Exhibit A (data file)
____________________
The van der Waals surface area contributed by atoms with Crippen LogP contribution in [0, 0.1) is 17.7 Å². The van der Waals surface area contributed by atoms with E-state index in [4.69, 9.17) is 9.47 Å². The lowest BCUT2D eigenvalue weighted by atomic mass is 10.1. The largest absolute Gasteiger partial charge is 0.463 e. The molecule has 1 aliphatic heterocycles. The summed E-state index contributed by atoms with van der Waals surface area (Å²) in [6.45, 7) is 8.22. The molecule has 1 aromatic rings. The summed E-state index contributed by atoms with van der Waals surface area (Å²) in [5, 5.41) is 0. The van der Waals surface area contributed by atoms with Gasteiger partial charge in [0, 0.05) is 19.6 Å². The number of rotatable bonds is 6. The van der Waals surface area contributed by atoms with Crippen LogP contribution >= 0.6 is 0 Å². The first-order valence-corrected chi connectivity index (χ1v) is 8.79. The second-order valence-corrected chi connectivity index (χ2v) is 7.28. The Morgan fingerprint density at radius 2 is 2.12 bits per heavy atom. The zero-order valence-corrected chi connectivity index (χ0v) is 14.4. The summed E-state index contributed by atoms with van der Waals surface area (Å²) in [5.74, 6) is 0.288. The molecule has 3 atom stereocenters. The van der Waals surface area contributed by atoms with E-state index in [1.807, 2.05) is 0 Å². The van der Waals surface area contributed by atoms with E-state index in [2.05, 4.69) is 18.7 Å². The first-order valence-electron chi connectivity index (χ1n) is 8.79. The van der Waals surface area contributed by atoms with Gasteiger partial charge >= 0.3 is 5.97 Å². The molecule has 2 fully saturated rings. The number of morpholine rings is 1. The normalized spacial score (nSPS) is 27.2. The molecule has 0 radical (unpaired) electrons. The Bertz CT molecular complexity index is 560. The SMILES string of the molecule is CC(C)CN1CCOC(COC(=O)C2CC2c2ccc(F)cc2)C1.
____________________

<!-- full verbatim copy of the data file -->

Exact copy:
The van der Waals surface area contributed by atoms with Crippen LogP contribution in [0, 0.1) is 17.7 Å². The van der Waals surface area contributed by atoms with E-state index in [4.69, 9.17) is 9.47 Å². The lowest BCUT2D eigenvalue weighted by atomic mass is 10.1. The largest absolute Gasteiger partial charge is 0.463 e. The molecule has 1 aliphatic heterocycles. The summed E-state index contributed by atoms with van der Waals surface area (Å²) in [6.45, 7) is 8.22. The molecule has 1 aromatic rings. The summed E-state index contributed by atoms with van der Waals surface area (Å²) in [5, 5.41) is 0. The van der Waals surface area contributed by atoms with Gasteiger partial charge in [0, 0.05) is 19.6 Å². The number of rotatable bonds is 6. The van der Waals surface area contributed by atoms with Crippen LogP contribution >= 0.6 is 0 Å². The first-order valence-corrected chi connectivity index (χ1v) is 8.79. The second-order valence-corrected chi connectivity index (χ2v) is 7.28. The Morgan fingerprint density at radius 2 is 2.12 bits per heavy atom. The zero-order valence-corrected chi connectivity index (χ0v) is 14.4. The summed E-state index contributed by atoms with van der Waals surface area (Å²) in [5.74, 6) is 0.288. The molecule has 3 atom stereocenters. The van der Waals surface area contributed by atoms with E-state index in [1.807, 2.05) is 0 Å². The van der Waals surface area contributed by atoms with E-state index in [2.05, 4.69) is 18.7 Å². The first-order valence-electron chi connectivity index (χ1n) is 8.79. The van der Waals surface area contributed by atoms with Gasteiger partial charge >= 0.3 is 5.97 Å². The molecule has 2 fully saturated rings. The number of morpholine rings is 1. The normalized spacial score (nSPS) is 27.2. The molecule has 0 radical (unpaired) electrons. The Bertz CT molecular complexity index is 560. The SMILES string of the molecule is CC(C)CN1CCOC(COC(=O)C2CC2c2ccc(F)cc2)C1.